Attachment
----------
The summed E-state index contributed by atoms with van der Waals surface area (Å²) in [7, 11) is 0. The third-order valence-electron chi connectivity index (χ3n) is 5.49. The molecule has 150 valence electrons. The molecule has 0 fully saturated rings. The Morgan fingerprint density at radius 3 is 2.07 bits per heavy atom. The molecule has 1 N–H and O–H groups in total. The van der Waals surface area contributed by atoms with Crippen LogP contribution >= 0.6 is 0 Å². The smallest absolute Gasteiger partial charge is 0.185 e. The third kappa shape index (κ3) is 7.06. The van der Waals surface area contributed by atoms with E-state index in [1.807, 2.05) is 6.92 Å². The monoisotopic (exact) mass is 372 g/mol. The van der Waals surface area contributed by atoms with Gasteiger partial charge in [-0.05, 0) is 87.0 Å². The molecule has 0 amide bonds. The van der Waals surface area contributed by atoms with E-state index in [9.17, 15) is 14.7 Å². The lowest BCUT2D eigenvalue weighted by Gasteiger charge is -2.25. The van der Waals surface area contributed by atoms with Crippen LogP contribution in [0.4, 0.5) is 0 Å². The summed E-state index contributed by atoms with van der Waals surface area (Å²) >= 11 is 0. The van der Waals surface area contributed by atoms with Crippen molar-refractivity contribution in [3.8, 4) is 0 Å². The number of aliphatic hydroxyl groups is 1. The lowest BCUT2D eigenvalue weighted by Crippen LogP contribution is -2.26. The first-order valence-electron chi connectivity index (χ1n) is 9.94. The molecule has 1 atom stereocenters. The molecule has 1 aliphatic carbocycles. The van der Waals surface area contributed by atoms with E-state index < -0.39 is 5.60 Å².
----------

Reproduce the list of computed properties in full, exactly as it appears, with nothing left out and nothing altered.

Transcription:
The summed E-state index contributed by atoms with van der Waals surface area (Å²) in [7, 11) is 0. The third-order valence-electron chi connectivity index (χ3n) is 5.49. The molecule has 150 valence electrons. The molecule has 0 fully saturated rings. The Morgan fingerprint density at radius 3 is 2.07 bits per heavy atom. The molecule has 1 N–H and O–H groups in total. The van der Waals surface area contributed by atoms with Crippen LogP contribution >= 0.6 is 0 Å². The smallest absolute Gasteiger partial charge is 0.185 e. The third kappa shape index (κ3) is 7.06. The van der Waals surface area contributed by atoms with E-state index in [1.807, 2.05) is 6.92 Å². The monoisotopic (exact) mass is 372 g/mol. The van der Waals surface area contributed by atoms with Gasteiger partial charge in [-0.05, 0) is 87.0 Å². The molecule has 0 amide bonds. The van der Waals surface area contributed by atoms with E-state index in [9.17, 15) is 14.7 Å². The lowest BCUT2D eigenvalue weighted by Gasteiger charge is -2.25. The van der Waals surface area contributed by atoms with Crippen LogP contribution in [0.4, 0.5) is 0 Å². The summed E-state index contributed by atoms with van der Waals surface area (Å²) >= 11 is 0. The van der Waals surface area contributed by atoms with Crippen molar-refractivity contribution in [3.8, 4) is 0 Å². The number of aliphatic hydroxyl groups is 1. The lowest BCUT2D eigenvalue weighted by Crippen LogP contribution is -2.26. The first-order valence-electron chi connectivity index (χ1n) is 9.94. The molecule has 1 atom stereocenters. The molecule has 1 aliphatic carbocycles. The van der Waals surface area contributed by atoms with E-state index < -0.39 is 5.60 Å².